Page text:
Joel Reimer’s family walked out of a Kelowna courtroom Thursday, tear-streaked and shaking their heads in disappointment.
The man who killed Reimer by taking him on a fatal ride under his van during the early hours of New Year’s day 2010, will be released from prison in just over two years.
Justice Geoffrey Barrow sentenced George Young to 6.5 years in prison for criminal negligence causing death and fleeing the scene of a crime, giving him two-for-one credit for the 23 months spent in Kamloops Regional Correctional Centre since his Jan. 8, 2010 arrest. He’ll also be prohibited from driving for a further 10 years.
“We’re disappointed,” said Joel Reimer’s father, Terry, outside the courthouse, noting Young got away with murder.
In addition to a steeper sentence for killing his son, he wanted to see Young deemed a dangerous offender.
Young has a criminal record comprising of 37 previous convictions and 14 different jail terms,
“The Crown said there wasn’t enough to do it,” Terry Reimer said of the designation. “I just don’t know when enough is enough.”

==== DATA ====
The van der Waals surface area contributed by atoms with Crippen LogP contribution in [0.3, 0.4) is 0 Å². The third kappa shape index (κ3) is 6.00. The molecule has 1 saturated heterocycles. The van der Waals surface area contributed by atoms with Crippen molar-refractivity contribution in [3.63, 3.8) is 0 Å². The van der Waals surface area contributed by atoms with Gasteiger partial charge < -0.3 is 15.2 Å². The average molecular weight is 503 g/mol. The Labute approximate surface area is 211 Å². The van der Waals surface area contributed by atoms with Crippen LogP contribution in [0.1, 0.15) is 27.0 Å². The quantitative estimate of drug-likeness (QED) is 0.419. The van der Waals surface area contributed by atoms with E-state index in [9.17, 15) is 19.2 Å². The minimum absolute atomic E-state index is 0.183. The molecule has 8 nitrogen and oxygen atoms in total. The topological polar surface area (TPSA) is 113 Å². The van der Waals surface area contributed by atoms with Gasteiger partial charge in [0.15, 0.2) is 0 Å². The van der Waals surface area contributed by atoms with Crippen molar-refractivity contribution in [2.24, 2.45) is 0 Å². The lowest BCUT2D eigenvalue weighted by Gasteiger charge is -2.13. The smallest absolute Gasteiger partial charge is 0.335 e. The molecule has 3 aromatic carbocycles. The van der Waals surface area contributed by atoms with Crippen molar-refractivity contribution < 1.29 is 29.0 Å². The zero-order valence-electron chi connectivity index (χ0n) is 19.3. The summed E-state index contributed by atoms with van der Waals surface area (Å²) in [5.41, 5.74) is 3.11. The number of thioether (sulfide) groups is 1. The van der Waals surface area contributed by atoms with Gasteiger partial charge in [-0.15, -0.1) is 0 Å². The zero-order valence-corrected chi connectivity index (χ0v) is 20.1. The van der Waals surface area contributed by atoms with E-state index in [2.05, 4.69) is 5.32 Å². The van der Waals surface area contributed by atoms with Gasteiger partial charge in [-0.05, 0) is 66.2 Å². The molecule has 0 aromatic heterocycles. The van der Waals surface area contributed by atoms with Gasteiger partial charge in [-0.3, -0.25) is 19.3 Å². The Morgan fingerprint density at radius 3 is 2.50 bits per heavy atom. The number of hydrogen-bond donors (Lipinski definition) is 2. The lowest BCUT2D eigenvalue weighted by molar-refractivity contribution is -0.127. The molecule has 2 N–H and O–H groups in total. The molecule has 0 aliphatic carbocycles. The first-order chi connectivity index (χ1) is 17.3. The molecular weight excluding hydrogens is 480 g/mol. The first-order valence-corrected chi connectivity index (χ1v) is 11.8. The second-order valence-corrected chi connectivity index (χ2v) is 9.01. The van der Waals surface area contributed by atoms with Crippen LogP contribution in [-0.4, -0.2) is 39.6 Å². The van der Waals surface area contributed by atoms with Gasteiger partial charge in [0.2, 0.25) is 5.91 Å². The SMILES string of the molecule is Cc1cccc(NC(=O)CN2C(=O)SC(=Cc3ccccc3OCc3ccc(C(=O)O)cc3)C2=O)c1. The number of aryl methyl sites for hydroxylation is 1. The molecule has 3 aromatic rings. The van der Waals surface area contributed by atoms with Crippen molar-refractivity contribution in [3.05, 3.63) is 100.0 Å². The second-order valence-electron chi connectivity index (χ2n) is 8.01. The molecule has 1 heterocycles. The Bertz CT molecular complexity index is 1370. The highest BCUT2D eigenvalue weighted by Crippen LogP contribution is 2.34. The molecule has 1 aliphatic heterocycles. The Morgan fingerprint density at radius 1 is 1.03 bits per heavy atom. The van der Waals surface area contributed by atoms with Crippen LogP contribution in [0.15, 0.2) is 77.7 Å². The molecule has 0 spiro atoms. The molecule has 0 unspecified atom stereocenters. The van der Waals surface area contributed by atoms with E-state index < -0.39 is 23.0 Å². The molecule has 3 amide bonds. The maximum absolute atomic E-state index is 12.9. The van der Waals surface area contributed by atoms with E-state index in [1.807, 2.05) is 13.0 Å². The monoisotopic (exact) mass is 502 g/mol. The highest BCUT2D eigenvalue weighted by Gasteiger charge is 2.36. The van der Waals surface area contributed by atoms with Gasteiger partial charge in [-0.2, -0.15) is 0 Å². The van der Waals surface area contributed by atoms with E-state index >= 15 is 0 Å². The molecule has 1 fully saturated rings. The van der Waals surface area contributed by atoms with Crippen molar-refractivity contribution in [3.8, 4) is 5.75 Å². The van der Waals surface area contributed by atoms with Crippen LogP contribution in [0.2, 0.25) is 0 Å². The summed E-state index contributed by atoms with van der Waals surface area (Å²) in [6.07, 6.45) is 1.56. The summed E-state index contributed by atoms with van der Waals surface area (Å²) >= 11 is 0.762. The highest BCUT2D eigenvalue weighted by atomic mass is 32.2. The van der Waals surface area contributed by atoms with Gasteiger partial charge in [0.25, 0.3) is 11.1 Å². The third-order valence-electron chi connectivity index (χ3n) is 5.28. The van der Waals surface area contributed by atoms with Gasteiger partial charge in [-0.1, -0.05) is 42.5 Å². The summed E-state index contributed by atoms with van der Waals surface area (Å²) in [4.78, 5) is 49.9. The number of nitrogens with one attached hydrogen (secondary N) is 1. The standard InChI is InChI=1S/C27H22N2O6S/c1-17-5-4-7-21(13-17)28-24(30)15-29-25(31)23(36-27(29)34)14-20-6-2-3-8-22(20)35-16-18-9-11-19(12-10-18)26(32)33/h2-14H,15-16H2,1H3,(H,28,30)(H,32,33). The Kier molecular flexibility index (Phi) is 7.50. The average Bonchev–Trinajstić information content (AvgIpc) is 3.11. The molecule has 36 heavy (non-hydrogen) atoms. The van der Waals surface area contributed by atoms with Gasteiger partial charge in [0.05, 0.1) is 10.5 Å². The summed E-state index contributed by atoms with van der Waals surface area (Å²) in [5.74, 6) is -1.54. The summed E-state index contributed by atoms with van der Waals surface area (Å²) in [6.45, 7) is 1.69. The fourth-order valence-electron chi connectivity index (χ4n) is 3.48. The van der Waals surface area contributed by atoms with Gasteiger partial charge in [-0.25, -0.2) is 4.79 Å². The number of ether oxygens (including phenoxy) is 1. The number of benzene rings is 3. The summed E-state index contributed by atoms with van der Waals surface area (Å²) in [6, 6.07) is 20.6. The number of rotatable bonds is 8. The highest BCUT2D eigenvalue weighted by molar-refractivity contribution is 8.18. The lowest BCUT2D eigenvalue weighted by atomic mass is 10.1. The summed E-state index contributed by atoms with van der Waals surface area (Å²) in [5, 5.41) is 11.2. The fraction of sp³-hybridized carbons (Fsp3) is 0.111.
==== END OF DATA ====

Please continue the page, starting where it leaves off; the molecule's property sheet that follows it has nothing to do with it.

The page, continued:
As Geoffrey Justice Barrow handed down the sentence, he told the court Young showed “callous wantonness and extreme disregard for Mr. Reimer’s life and safety” that fateful morning.
Although there was no evidence to support the claim Young intentionally ran Reimer down after their early morning altercation, he did act in a manner that ultimately led to his death.
Barrow concluded, despite assertions to the contrary, Young would have realized he caught Reimer under his van as he started on the fatal half-kilometer ride.
“Six witnesses in apartments, all heard loud screams indicative of distress,” he said, pointing out some of them were sleeping, and heard through closed windows.
“Two heard the words ‘stop, stop’.”
Yet he didn’t stop until the van was wedged on a curb, with Reimer’s torso crushed.
Young then opened the door, ran to a friend’s apartment and eventually tried the flee the city. He was arrested Jan. 8, 2010.
“Every day I relive what my son went through,” said Terry Reimer. “I have no forgiveness for that man.”
And that, he said, will lead him to every parole hearing held for Young in the years to come.
For now, however, the family will share memories of Joel in better times. In the next few months, they’ll be back up at Beaver Lake where he loved to be.
“He was a hugger, and was outdoorsy and liked to be around friends, ” said his mother, Shelley. “He really loved life.”